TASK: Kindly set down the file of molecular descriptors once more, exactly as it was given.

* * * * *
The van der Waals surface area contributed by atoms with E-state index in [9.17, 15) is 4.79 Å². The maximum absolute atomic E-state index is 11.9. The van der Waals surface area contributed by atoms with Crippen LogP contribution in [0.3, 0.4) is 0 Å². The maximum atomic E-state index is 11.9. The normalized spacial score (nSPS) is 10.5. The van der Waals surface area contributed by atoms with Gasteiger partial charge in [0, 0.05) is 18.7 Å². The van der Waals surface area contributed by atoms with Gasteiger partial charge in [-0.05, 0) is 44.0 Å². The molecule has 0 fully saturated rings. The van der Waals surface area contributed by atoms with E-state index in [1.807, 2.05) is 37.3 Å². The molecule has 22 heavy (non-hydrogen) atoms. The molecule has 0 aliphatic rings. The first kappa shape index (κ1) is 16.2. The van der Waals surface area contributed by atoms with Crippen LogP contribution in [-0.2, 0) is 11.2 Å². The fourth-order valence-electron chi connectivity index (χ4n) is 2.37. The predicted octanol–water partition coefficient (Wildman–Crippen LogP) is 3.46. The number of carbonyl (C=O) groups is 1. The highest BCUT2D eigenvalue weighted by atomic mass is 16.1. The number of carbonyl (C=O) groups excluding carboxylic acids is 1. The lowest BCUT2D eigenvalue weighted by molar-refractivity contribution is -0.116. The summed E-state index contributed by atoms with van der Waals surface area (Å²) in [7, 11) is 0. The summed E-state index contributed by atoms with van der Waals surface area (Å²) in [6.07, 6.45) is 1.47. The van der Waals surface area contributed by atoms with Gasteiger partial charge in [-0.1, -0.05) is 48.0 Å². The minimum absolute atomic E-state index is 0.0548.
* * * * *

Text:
The van der Waals surface area contributed by atoms with E-state index in [9.17, 15) is 4.79 Å². The maximum absolute atomic E-state index is 11.9. The van der Waals surface area contributed by atoms with Crippen LogP contribution in [0.3, 0.4) is 0 Å². The maximum atomic E-state index is 11.9. The normalized spacial score (nSPS) is 10.5. The van der Waals surface area contributed by atoms with Gasteiger partial charge in [0, 0.05) is 18.7 Å². The van der Waals surface area contributed by atoms with Gasteiger partial charge in [-0.05, 0) is 44.0 Å². The molecule has 0 fully saturated rings. The van der Waals surface area contributed by atoms with E-state index in [1.807, 2.05) is 37.3 Å². The molecule has 22 heavy (non-hydrogen) atoms. The molecule has 0 aliphatic rings. The first kappa shape index (κ1) is 16.2. The van der Waals surface area contributed by atoms with Crippen LogP contribution in [-0.2, 0) is 11.2 Å². The fourth-order valence-electron chi connectivity index (χ4n) is 2.37. The predicted octanol–water partition coefficient (Wildman–Crippen LogP) is 3.46. The number of carbonyl (C=O) groups is 1. The highest BCUT2D eigenvalue weighted by atomic mass is 16.1. The number of carbonyl (C=O) groups excluding carboxylic acids is 1. The lowest BCUT2D eigenvalue weighted by molar-refractivity contribution is -0.116. The summed E-state index contributed by atoms with van der Waals surface area (Å²) in [7, 11) is 0. The summed E-state index contributed by atoms with van der Waals surface area (Å²) in [6.07, 6.45) is 1.47. The van der Waals surface area contributed by atoms with Gasteiger partial charge in [-0.1, -0.05) is 48.0 Å². The minimum absolute atomic E-state index is 0.0548.